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The structure and dynamics of Ag complexes derived from single stranded DNA (ssDNA) is less understood than their double stranded (dsDNA) counterparts despite their great promise as fluorescent biological probes and sensors. In this work, we seek new insights into the structure of single stranded AgNDNA clusters using analytical ultracentrifugation (AUC), nuclear magnetic resonance spectroscopy, infrared spectroscopy and molecular dynamics simulations (MD) of an (AgNDNA)8+ nanocluster. The results show that the purified (AgNDNA)8+ nanocluster switches between multiple conformations, preferring two distinct long-lived states: one extended, the other more compact. Ag(I) interacts preferentially with the nucleobase rather than the phosphate backbone, affording a restructuring of the DNA strand relative to the bare DNA. Infrared spectroscopy and MD simulations of (AgNDNA)8+ and model nucleic acid homopolymers suggest that Ag(I) has a higher affinity for cytosine over guanine bases, little interaction with adenine, and virtually none with thymine. Ag(I) shows a tendency to interact with cytosine N3 and O2 and guanine N7 and O6, opening the possibility for a Ag(I)-base bifurcated bond to act as a nanocluster nucleation and strand stabilizing site.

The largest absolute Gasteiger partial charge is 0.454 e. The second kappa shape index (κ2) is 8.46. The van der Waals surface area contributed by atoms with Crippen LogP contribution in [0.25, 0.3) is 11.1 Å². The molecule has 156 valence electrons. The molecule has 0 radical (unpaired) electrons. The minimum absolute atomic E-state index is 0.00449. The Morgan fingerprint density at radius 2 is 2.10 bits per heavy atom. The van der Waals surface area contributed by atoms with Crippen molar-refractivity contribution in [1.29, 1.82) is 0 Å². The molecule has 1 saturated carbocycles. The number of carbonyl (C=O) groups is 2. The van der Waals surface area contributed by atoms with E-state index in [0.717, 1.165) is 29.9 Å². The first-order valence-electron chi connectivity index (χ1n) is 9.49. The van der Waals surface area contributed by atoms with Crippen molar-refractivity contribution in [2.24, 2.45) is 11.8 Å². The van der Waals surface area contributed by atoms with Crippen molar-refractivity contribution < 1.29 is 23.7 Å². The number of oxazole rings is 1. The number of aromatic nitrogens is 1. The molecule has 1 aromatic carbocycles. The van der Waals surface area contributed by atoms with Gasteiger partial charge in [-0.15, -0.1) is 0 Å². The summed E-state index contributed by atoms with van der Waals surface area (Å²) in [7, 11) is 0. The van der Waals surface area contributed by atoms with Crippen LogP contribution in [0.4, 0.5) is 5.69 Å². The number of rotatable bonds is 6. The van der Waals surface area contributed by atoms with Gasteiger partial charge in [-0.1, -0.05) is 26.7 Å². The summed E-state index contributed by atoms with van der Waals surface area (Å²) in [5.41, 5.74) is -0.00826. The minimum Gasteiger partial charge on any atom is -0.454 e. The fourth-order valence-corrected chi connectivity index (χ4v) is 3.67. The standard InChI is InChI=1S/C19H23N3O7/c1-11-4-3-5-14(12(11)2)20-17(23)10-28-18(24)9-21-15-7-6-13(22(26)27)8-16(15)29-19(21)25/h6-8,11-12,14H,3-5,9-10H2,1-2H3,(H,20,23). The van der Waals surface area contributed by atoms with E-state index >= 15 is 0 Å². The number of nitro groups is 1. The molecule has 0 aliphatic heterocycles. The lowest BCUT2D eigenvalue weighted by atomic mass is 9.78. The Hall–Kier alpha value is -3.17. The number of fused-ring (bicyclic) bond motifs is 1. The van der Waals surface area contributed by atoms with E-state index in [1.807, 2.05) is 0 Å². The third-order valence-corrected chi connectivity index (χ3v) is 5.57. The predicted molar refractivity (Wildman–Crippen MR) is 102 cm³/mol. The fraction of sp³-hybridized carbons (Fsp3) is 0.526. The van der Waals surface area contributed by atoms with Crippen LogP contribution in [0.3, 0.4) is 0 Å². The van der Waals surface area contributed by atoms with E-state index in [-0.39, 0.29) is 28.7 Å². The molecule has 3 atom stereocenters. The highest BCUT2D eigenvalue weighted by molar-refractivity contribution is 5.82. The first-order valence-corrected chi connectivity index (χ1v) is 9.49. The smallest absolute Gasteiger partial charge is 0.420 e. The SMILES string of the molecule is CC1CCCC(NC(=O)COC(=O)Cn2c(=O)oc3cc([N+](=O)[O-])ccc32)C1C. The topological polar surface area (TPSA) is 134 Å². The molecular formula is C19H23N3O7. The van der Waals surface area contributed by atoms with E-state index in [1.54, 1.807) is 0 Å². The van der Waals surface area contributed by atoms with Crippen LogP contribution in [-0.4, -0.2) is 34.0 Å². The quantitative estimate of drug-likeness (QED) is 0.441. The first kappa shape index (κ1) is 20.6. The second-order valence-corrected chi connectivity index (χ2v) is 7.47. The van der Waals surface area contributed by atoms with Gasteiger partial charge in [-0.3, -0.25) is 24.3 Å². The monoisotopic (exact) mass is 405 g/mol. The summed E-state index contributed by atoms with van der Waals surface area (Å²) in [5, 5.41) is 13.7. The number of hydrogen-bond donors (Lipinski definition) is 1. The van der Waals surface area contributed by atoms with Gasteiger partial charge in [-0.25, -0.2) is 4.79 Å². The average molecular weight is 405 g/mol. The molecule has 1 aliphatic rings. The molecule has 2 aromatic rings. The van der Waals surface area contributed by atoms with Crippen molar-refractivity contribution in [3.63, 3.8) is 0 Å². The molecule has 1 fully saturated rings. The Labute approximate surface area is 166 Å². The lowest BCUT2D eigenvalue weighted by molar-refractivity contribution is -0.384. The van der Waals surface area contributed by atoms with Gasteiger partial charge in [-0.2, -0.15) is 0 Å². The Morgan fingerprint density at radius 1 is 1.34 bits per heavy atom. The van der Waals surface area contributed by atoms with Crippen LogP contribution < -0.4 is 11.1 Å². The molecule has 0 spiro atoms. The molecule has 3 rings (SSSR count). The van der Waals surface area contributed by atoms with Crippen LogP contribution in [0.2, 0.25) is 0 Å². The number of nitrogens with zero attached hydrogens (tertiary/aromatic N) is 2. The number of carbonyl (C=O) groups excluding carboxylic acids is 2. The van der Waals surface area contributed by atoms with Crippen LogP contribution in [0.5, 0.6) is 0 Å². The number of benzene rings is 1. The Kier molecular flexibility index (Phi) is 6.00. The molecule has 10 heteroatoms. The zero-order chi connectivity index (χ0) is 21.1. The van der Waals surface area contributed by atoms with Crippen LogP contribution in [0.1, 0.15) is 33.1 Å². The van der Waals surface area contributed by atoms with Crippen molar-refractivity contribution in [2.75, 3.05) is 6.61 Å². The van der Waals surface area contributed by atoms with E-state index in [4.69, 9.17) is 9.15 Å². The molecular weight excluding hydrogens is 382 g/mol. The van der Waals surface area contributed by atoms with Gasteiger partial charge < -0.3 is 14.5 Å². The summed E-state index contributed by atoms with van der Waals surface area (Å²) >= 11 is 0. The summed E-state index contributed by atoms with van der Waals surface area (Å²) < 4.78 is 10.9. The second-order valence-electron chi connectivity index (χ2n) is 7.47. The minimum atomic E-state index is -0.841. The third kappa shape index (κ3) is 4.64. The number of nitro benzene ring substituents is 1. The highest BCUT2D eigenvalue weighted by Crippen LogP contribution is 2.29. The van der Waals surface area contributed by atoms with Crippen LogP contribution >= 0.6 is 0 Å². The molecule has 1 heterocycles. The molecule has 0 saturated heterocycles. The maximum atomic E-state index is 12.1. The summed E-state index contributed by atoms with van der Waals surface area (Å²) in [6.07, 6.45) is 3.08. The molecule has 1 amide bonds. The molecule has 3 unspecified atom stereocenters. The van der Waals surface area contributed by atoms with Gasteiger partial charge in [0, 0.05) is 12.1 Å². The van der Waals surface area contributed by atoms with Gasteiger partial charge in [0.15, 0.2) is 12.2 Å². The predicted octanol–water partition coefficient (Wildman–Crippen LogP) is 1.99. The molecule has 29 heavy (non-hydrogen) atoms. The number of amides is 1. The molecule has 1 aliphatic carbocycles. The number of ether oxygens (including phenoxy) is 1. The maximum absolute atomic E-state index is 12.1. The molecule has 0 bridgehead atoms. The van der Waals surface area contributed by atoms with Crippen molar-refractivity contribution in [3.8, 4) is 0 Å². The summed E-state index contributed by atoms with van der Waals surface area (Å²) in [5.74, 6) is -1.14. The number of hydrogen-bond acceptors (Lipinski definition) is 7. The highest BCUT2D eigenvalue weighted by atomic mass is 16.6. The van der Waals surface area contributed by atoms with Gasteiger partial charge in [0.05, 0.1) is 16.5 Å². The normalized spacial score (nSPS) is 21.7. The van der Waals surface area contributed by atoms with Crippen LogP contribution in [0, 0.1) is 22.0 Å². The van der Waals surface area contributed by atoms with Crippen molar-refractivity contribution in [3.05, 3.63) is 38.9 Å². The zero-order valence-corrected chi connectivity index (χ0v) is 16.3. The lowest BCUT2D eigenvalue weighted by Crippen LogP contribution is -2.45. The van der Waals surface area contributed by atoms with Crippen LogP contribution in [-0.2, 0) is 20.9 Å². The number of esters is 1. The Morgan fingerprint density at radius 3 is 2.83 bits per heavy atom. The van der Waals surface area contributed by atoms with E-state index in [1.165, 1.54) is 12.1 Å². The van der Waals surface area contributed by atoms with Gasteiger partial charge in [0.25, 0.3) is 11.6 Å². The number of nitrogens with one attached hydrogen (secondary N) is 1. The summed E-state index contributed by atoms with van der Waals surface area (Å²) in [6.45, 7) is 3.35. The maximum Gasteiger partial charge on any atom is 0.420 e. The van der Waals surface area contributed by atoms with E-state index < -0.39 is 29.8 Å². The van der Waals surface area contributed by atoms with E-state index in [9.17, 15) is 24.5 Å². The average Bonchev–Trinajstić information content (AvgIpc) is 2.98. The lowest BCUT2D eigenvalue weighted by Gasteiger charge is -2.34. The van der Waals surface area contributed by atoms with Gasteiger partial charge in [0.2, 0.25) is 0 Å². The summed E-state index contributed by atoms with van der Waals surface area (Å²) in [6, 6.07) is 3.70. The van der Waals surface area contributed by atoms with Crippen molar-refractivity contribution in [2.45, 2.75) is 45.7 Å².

nanocluster, AgDNA, analytical ultracentrifuge, nuclear magnetic resonance spectroscopy, infrared spectroscopy, molecular dynamics simulations